By Michael Ross Albert; Directed by Kaitlyn Samuel
Produced by Outside Inside
Part of the 2016 New York International Fringe Festival

Off Off Broadway, Play
Runs through 8.27.16
VENUE #11: 64E4 MAINSTAGE, 64 East 4th Street


by Charlotte Arnoux on 8.20.16


MissAdam Petherbridge and Rosie Sowa in Miss. Photo by Kaitlyn Samuel.


BOTTOM LINE: A suspenseful drama about trauma, loss, and revenge.

How difficult it is to hate a child. How impossible it is to express love. How murky words like “mother” and “man” can be. These are the thoughts that rang in my head as I left this production of Michael Ross Albert's Miss.

Laura (Rosie Sowa)—or "Miss," as she's referred to throughout the play—is a young divorcee and English teacher at an boys' boarding school. She is now engaged to the older Gil (Daniel J. O’Brien, who bares an uncanny resemblance to Ethan Hawke both in physique and demeanor). Miss opens in an atmosphere of suspense: something has happened that has changed this couple's relationship, but we are left in the dark as to the specifics. An accident, a boy, a fight, a loss—all pieces of the full story that float about the theater as we wait for the characters to line them up.

Director Kaitlyn Samuel chooses to have the trio mostly stand and talk, giving Albert’s text the spotlight it deserves. That being said, perhaps more activity would add to the tension between the characters and to the naturalism this production is going for. The cast is a powerful trio who work very well as an ensemble. Sowa is thoughtful and measured in her acting; she seesaws adroitly between Laura’s protective, mothering instincts and her painful vulnerability. O’Brien hones in on our need to see something fall apart and creates in his interpretation of Gil a beautiful disaster-of-a-person—one we can’t quite look away from. Adam Petherbridge's portrayal of Tyler, the teenage boy at the center of the drama, is endearing and impressive. One of the standout moments— both thanks to the text and Petherbridge's performance—takes place when Tyler reads an essay he’s been hiding from Laura since the beginning. Perhaps a future production would consider an actual teenage boy for the part, which could add yet another dimension to the tension.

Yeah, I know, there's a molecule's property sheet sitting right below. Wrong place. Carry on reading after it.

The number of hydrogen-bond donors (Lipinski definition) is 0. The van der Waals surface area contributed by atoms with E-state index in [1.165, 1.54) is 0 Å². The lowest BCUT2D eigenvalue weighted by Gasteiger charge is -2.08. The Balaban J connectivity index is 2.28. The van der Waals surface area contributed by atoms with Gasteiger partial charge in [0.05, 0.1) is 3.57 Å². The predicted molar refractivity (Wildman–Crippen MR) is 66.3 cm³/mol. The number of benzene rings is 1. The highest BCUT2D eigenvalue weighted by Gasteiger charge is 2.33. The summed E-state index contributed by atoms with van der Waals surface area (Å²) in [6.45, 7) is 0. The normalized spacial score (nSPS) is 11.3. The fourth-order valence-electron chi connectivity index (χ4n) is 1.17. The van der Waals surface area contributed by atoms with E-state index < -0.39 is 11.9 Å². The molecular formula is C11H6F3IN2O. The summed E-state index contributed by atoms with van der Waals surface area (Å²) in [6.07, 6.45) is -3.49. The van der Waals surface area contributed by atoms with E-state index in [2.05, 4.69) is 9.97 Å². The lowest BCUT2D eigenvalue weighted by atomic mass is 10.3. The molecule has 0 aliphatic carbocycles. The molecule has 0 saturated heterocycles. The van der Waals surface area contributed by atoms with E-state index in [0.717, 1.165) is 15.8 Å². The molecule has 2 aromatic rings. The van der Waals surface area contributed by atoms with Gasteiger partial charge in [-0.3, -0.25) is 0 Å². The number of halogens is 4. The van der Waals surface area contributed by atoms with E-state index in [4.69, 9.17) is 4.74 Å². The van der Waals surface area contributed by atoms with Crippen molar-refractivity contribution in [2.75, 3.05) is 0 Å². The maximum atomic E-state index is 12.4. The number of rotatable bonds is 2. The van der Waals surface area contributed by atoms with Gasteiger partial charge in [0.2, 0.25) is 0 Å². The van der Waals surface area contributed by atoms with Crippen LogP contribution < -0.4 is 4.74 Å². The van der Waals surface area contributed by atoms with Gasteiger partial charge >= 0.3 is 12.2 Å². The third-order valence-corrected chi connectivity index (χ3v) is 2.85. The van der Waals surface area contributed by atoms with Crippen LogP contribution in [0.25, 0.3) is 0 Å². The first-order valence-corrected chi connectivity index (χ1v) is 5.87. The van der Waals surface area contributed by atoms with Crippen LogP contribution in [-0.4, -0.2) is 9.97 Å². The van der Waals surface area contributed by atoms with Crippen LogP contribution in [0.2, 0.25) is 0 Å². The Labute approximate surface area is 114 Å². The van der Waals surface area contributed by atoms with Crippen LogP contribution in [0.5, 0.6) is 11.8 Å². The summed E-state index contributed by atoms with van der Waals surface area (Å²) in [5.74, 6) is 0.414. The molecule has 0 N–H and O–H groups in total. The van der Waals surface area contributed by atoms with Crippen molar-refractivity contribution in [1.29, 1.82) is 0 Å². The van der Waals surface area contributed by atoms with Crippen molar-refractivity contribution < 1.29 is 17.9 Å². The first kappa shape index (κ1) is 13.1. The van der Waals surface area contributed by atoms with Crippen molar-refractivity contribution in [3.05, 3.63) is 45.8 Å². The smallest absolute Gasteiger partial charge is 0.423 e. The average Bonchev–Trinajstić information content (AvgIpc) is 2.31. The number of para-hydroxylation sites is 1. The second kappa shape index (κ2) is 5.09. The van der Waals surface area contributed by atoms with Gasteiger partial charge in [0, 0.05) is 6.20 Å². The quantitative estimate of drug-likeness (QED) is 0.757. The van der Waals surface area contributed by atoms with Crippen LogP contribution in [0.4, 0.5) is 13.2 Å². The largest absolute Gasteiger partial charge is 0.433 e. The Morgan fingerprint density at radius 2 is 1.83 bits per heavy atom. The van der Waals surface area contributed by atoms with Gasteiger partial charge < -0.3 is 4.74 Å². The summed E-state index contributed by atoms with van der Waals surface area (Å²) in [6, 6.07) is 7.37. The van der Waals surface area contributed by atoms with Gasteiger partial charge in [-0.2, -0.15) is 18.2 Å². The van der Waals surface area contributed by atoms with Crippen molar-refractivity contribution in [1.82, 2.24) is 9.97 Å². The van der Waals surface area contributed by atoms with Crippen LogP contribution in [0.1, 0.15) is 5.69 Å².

Underscoring the dialogue is an unsettling feeling that something is off, and constant references to violence and pain left me squirming, but in a good way. I was reminded of Yasmina Reza's God of Carnage, though Miss exchanges Reza's biting comedy for suspense and drama. A shocking ending that takes place after an already unnerving twist had me wishing Albert didn’t feed the need to give me the explosion I was expecting.

Miss is the story of three people who have fallen in their own personal ditches and have no energy or faith left to climb out. Instead, they grab their shovels and dig themselves in, deeper and deeper; I enjoyed watching them dig.

(Miss plays at VENUE #11: 64E4 MAINSTAGE, 64 East 4th Street, through August 27, 2016. The running time is 1 hour. Performances are Mon 8/15 at 7:30; Thu 8/18 at 7:45; Wed 8/24 at 3; Thu 8/25 at 5:15; and Sat 8/27 at 3. There is no late seating at FringeNYC. Tickets are $18 and are available at For more information visit


Miss is by Michael Ross Albert. Directed by Kaitlyn Samuel. Produced by Outside Inside. Technical Design by Brandon Stock. Wardrobe Consultant is Alexandra Hoffman. Fight Director is Johnny X. Wang. Stage Management by Christina Ashby. Associate Producer is Anel Carmon. Graphic Design by Whitney Allen.

The cast is Rosie Sowa, Daniel J. O’Brien, and Adam Petherbridge.